Your weekly re-cap of what is going on within the MRKH community #MRKHmonday

The Beautiful You MRKH Foundation planned Meetings around the US for the next year:

October 25–Boston Children’s Meeting (age restrictions)

October 26–Boston Get Together (All ages) at Simmons College, co-hosted with The MRKH Organization, Inc.

May 2015 (date not set)–MRKH Day in Ann Arbor, MI

June 6, 2015–MRKH Meeting at Texas Children’s Hospital, Houston, TX

August 1, 2015–MRKH Meeting in Seattle, WA

October 2015–Boston Children’s Meeting

2016 Meetings: Ann Arbor, Atlanta, West Coast (LA or SF area) Houston, Boston

The West Coast Meeting will alternate between the Pac Northwest, Northern CA area and So California

This week in blogs:

This blog talks about the adoption journey. Please read one of our MRKH sisters first blog post here:

Kristen Peterson talks about self acceptance and finding herself in her blog post titled, “The caterpillar and the butterfly.” Please read the post here:

This week on Facebook:

Do you speak Spanish? If so, I encourage you to join MRKH Soporte Conciencia Experiencia. This group has women from Chile, Mexico, Colombia, Peru, Costa Rica, Spain, Panama, etc., Please click on the link below to join the group:

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Happy MRKH Monday everyone! Here is your weekly update. #MRKHmonday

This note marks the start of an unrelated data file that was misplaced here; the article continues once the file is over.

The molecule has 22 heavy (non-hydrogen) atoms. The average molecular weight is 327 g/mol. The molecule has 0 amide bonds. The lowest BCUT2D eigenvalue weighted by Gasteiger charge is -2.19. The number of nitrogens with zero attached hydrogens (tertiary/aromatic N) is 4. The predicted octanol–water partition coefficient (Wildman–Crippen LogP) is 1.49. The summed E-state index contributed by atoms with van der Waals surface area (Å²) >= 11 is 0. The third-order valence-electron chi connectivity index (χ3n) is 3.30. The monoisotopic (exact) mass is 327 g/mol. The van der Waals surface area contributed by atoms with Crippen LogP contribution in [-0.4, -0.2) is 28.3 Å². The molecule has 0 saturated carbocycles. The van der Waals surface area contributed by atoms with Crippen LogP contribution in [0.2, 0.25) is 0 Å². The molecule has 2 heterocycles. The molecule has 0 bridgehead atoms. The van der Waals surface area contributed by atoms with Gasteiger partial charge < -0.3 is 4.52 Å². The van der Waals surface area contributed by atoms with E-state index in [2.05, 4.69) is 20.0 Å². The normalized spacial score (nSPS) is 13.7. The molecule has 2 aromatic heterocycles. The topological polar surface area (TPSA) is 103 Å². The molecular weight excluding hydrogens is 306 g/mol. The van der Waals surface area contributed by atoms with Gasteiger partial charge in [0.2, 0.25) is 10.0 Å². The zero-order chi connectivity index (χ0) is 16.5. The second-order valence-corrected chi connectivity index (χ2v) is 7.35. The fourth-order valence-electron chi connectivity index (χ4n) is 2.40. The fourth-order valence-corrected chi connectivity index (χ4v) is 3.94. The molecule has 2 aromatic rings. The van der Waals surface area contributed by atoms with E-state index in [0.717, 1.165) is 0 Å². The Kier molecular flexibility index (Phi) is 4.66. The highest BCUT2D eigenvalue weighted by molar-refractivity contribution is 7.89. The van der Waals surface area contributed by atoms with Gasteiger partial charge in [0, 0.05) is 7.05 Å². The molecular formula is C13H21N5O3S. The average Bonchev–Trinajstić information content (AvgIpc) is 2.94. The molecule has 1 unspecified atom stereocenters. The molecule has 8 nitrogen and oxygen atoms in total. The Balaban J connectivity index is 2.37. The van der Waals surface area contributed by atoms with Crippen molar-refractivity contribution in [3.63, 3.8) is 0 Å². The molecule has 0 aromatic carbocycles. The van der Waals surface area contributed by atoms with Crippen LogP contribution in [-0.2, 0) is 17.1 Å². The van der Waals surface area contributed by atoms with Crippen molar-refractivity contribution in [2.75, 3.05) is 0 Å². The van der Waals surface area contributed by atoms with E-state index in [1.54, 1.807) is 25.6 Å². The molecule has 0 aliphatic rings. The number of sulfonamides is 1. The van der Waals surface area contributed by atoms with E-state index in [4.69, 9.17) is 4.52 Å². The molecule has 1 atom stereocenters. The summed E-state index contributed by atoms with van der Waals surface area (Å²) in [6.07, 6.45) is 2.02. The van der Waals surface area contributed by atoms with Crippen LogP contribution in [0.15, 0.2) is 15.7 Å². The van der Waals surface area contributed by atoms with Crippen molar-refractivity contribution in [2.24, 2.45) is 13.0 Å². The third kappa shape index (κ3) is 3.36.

1) The Stella and Dot Trunk Show was so much fun! As of this evening, we have raised $284 for the Beautiful You MRKH Foundation. The online Trunk Show will remain active until September 5th, so if you missed the event in person, you can still order through the website (click below).

It was great to finally meet Deb Donovan in person. She showed us how to braid a scarf and how to turn one into a vest. She also demonstrated how most of the jewelry can be worn in multiple ways. It was great meeting her family and seeing the love they have for her.

The highlight of the afternoon came from the most unexpected place. One of the attendees, who was there to support her friend with MRKH, gave me two $1 bills as a donation. Here is her story: As she was getting ready to leave for the party, she told her sons where she was going. They said, “Wait!” and ran into their rooms. They each came back with $1 from their piggy banks. The kindness and caring behind those two dollar bills will stay with me as a reminder of how many lives each of us touch, and how the smallest gifts given with love mean so much to those who receive them. XOXO Amy

2) We want to highlight some great recent blog posts by some of our MRKH sisters.

Chrissy writes a great post stating how MRKH hasn’t stopped her and others women from becoming mothers. Chrissy also invites you to join her private group, Mothers with MRKH. Please read the post here:

One of our MRKH sisters recently ‘came out’ with having MRKH in her blog. Please read Janay Cooks’ powerful post, “Finding Purpose in your pain” by clicking on this link:!Finding-purpose-in-your-pain/cmbz/6896A6DF-4405-4D47-BACE-F977AFAF80B7

3) Do you have MRKH and you don’t feel comfortable being in an open group? There is this great private group for younger women with MRKH called the Fighters! The group was started by a young woman who wanted to keep contact with her sisters that she met at the Boston Children’s conference. If you are interested in joining, please private message me (Christina MRKH) and I will you introduce you to the administrator of this page through private message.

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Here We Go Again

Here we go again.